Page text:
Q. What are the symptoms of Japanese encephalitis?
Mild infections occur without apparent symptoms other than fever with headache. More severe infection is marked by quick onset, headache, high fever, neck stiffness, stupor, disorientation, coma, tremors, occasional convulsions (especially in infants) and spastic (but rarely flaccid) paralysis.
Q. What is the incubation period for Japanese encephalitis?
Usually 5 to 15 days.
Q. What is the mortality rate of Japanese encephalitis?
Case-fatality rates range from 0.3% to 60%.
Q. How many cases of Japanese encephalitis occur in the world and the U.S.?
Japanese encephalitis is the leading cause of viral encephalitis in Asia with 30-50,000 cases reported annually. Fewer than 1 case/year is reported in U.S. civilians and military personnel traveling to and living in Asia. Rare outbreaks in U.S. territories in Western Pacific have occurred.
Q. How is Japanese encephalitis treated?
There is no specific therapy. Intensive supportive therapy is indicated.
Q. Is the disease seasonal in its occurrence?
Seasonality of the illness varies by country
Q. Who is at risk for getting Japanese encephalitis?
Residents of rural areas in endemic locations, active duty military deployed to endemic areas, and expatriates who visit rural areas. Japanese encephalitis does not usually occur in urban areas.
Q. Where do Japanese encephalitis outbreaks occur?
Japanese encephalitis outbreaks are usually circumscribed and do not cover large areas. They usually do not last more than a couple of months, dying out after the majority of the pig amplifying hosts have become infected. Birds are the natural hosts for Japanese encephalitis. Epidemics occur when the virus is brought into the peridomestic environment by mosquito bridge vectors where there are pigs, which serve as amplification hosts, infecting more mosquitoes which then may infect humans. Countries which have had major epidemics in the past, but which have controlled the disease primarily by vaccination, include China, Korea, Japan, Taiwan and Thailand. Other countries that still have periodic epidemics include Viet Nam, Cambodia, Myanmar, India, Nepal, and Malaysia.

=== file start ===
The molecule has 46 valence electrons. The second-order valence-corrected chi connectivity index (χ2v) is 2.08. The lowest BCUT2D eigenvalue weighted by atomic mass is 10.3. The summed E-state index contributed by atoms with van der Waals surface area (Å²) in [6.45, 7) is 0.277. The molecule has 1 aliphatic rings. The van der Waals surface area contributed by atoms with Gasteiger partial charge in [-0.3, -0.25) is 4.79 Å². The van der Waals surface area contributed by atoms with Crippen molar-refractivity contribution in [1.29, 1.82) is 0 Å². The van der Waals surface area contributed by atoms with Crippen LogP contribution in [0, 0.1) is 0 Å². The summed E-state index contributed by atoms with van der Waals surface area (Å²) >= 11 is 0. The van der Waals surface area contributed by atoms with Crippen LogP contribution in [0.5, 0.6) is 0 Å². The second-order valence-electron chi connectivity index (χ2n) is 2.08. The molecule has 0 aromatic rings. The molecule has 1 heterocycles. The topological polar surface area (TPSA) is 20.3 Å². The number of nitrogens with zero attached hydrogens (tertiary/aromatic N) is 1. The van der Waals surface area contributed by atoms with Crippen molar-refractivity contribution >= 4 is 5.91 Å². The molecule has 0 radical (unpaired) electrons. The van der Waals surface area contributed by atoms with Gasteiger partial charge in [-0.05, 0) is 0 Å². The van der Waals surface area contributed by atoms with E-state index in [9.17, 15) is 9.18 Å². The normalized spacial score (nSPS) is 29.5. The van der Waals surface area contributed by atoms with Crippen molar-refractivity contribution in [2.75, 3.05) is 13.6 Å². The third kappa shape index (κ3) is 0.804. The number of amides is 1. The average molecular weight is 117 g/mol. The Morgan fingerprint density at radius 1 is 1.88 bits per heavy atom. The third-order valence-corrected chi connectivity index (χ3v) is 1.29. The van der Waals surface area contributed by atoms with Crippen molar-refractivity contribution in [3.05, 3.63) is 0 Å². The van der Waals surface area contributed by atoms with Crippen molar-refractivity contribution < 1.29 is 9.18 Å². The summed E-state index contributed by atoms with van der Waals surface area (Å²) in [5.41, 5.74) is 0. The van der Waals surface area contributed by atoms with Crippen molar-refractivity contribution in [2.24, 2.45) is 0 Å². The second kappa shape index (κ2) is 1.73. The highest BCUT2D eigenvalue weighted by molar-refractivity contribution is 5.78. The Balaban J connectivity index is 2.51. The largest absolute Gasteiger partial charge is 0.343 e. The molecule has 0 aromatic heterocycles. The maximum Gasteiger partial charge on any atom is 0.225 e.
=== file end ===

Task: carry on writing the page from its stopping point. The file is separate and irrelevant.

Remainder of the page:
Note: Source Data from CDC
Q. Is there any vaccine available against JE virus in India?
Inactivated Mouse Brain-Derived JE Vaccine is available against JE in India. The Vaccine is prepared by subjecting the mouse brain infected with Nakayama strain of JE virus to a sequence of protamine sulphate treatment, formalin inactivation and ultrafilteration and ammonium sulfate precipitation. The purified product is without myclin basic protean and supplied in a freeze dried form. The Vaccine in manufactured at Central Research Institute, Kasauli, Himachal Pradesh.
Q. Who should be vaccinated against Japanese Encephalitis?
Seroprevalance studies disclose nearly universal infection by early adulthood and in areas where viral transmission is particularly intense Seroprevalance rates may increase during childhood. The age group for immunization should be decided based on available Sero-epidemiological data from the area.
Content on this website is published and managed by Health Department, Haryana Email id: email@example.com,
Nodal Officer for Website:-Ramandeep Singh, Programmer, IT Cell -0172-6627500- Ext.204
website last updated on 29.03.2017